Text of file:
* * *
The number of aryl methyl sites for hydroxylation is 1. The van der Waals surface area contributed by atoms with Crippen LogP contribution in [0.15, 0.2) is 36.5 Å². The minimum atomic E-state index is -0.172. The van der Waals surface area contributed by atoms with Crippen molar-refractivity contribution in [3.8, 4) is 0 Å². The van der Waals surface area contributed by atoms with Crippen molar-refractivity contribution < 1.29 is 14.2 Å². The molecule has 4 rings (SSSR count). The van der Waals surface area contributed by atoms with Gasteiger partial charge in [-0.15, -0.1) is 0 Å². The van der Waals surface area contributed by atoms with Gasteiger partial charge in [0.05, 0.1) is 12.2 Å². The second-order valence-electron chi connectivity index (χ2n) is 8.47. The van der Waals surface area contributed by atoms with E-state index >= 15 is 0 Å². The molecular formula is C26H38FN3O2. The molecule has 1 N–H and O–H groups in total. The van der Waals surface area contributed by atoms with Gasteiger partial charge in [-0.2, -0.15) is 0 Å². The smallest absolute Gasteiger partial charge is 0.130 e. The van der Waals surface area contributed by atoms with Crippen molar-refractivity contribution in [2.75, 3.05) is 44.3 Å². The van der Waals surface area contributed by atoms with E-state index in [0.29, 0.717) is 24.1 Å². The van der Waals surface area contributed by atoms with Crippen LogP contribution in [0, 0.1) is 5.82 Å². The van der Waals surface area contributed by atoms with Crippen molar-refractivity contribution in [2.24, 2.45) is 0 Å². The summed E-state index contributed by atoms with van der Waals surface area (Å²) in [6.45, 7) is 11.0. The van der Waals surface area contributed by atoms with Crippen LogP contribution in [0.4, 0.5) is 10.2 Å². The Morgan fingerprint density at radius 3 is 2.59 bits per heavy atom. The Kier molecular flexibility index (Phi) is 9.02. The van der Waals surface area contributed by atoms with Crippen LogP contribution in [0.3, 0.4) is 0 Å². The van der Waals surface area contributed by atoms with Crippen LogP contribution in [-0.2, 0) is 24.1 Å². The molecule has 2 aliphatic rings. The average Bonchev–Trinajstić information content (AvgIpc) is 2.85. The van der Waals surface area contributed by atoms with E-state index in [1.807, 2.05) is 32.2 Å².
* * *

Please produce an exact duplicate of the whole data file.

The number of aryl methyl sites for hydroxylation is 1. The van der Waals surface area contributed by atoms with Crippen LogP contribution in [0.15, 0.2) is 36.5 Å². The minimum atomic E-state index is -0.172. The van der Waals surface area contributed by atoms with Crippen molar-refractivity contribution in [3.8, 4) is 0 Å². The van der Waals surface area contributed by atoms with Crippen molar-refractivity contribution < 1.29 is 14.2 Å². The molecule has 4 rings (SSSR count). The van der Waals surface area contributed by atoms with Gasteiger partial charge in [-0.15, -0.1) is 0 Å². The van der Waals surface area contributed by atoms with Gasteiger partial charge in [0.05, 0.1) is 12.2 Å². The second-order valence-electron chi connectivity index (χ2n) is 8.47. The van der Waals surface area contributed by atoms with E-state index >= 15 is 0 Å². The molecular formula is C26H38FN3O2. The molecule has 1 N–H and O–H groups in total. The van der Waals surface area contributed by atoms with Gasteiger partial charge in [-0.2, -0.15) is 0 Å². The smallest absolute Gasteiger partial charge is 0.130 e. The van der Waals surface area contributed by atoms with Crippen molar-refractivity contribution in [2.75, 3.05) is 44.3 Å². The van der Waals surface area contributed by atoms with E-state index in [0.29, 0.717) is 24.1 Å². The van der Waals surface area contributed by atoms with Crippen LogP contribution in [0, 0.1) is 5.82 Å². The van der Waals surface area contributed by atoms with Crippen molar-refractivity contribution in [2.24, 2.45) is 0 Å². The summed E-state index contributed by atoms with van der Waals surface area (Å²) in [6.45, 7) is 11.0. The van der Waals surface area contributed by atoms with Crippen LogP contribution in [0.4, 0.5) is 10.2 Å². The Morgan fingerprint density at radius 3 is 2.59 bits per heavy atom. The Kier molecular flexibility index (Phi) is 9.02. The van der Waals surface area contributed by atoms with Crippen LogP contribution in [0.3, 0.4) is 0 Å². The van der Waals surface area contributed by atoms with Crippen LogP contribution in [-0.2, 0) is 24.1 Å². The molecule has 2 aliphatic rings. The average Bonchev–Trinajstić information content (AvgIpc) is 2.85. The van der Waals surface area contributed by atoms with E-state index in [1.807, 2.05) is 32.2 Å².